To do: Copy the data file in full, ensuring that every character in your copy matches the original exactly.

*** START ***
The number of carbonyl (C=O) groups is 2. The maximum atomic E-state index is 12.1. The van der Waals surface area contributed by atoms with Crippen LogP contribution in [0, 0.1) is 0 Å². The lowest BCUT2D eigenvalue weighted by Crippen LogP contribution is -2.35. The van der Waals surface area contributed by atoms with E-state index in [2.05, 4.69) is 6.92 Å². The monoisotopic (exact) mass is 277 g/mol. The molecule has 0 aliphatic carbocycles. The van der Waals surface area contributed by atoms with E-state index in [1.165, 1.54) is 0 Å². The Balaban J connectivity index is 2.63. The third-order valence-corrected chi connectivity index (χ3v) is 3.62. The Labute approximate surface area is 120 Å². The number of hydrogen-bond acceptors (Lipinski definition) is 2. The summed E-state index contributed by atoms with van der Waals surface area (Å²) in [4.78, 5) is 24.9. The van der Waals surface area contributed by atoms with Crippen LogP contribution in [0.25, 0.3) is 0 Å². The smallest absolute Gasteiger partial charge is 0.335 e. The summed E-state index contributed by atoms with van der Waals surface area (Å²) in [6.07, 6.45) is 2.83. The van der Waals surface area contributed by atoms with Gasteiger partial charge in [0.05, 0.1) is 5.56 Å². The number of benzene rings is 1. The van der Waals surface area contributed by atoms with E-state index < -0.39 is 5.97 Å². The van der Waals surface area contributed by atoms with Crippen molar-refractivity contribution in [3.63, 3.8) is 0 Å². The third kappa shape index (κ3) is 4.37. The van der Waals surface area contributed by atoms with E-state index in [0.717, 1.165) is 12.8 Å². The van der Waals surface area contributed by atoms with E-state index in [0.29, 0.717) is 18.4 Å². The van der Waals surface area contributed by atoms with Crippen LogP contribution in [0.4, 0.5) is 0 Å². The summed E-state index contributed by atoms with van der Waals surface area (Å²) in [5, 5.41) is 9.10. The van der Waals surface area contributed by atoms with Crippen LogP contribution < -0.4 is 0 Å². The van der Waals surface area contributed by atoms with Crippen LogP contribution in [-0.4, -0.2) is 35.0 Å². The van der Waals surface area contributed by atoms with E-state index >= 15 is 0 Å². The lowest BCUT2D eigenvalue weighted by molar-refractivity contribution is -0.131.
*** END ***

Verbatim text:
The number of carbonyl (C=O) groups is 2. The maximum atomic E-state index is 12.1. The van der Waals surface area contributed by atoms with Crippen LogP contribution in [0, 0.1) is 0 Å². The lowest BCUT2D eigenvalue weighted by Crippen LogP contribution is -2.35. The van der Waals surface area contributed by atoms with E-state index in [2.05, 4.69) is 6.92 Å². The monoisotopic (exact) mass is 277 g/mol. The molecule has 0 aliphatic carbocycles. The van der Waals surface area contributed by atoms with E-state index in [1.165, 1.54) is 0 Å². The Balaban J connectivity index is 2.63. The third-order valence-corrected chi connectivity index (χ3v) is 3.62. The Labute approximate surface area is 120 Å². The number of hydrogen-bond acceptors (Lipinski definition) is 2. The summed E-state index contributed by atoms with van der Waals surface area (Å²) in [4.78, 5) is 24.9. The van der Waals surface area contributed by atoms with Crippen LogP contribution in [0.25, 0.3) is 0 Å². The smallest absolute Gasteiger partial charge is 0.335 e. The summed E-state index contributed by atoms with van der Waals surface area (Å²) in [6.07, 6.45) is 2.83. The van der Waals surface area contributed by atoms with Gasteiger partial charge in [0.05, 0.1) is 5.56 Å². The number of benzene rings is 1. The van der Waals surface area contributed by atoms with E-state index < -0.39 is 5.97 Å². The van der Waals surface area contributed by atoms with Crippen molar-refractivity contribution in [3.63, 3.8) is 0 Å². The third kappa shape index (κ3) is 4.37. The van der Waals surface area contributed by atoms with E-state index in [0.717, 1.165) is 12.8 Å². The van der Waals surface area contributed by atoms with E-state index in [0.29, 0.717) is 18.4 Å². The van der Waals surface area contributed by atoms with Crippen LogP contribution in [0.4, 0.5) is 0 Å². The summed E-state index contributed by atoms with van der Waals surface area (Å²) in [5, 5.41) is 9.10. The van der Waals surface area contributed by atoms with Crippen LogP contribution < -0.4 is 0 Å². The van der Waals surface area contributed by atoms with Crippen LogP contribution in [-0.4, -0.2) is 35.0 Å². The van der Waals surface area contributed by atoms with E-state index >= 15 is 0 Å². The lowest BCUT2D eigenvalue weighted by molar-refractivity contribution is -0.131.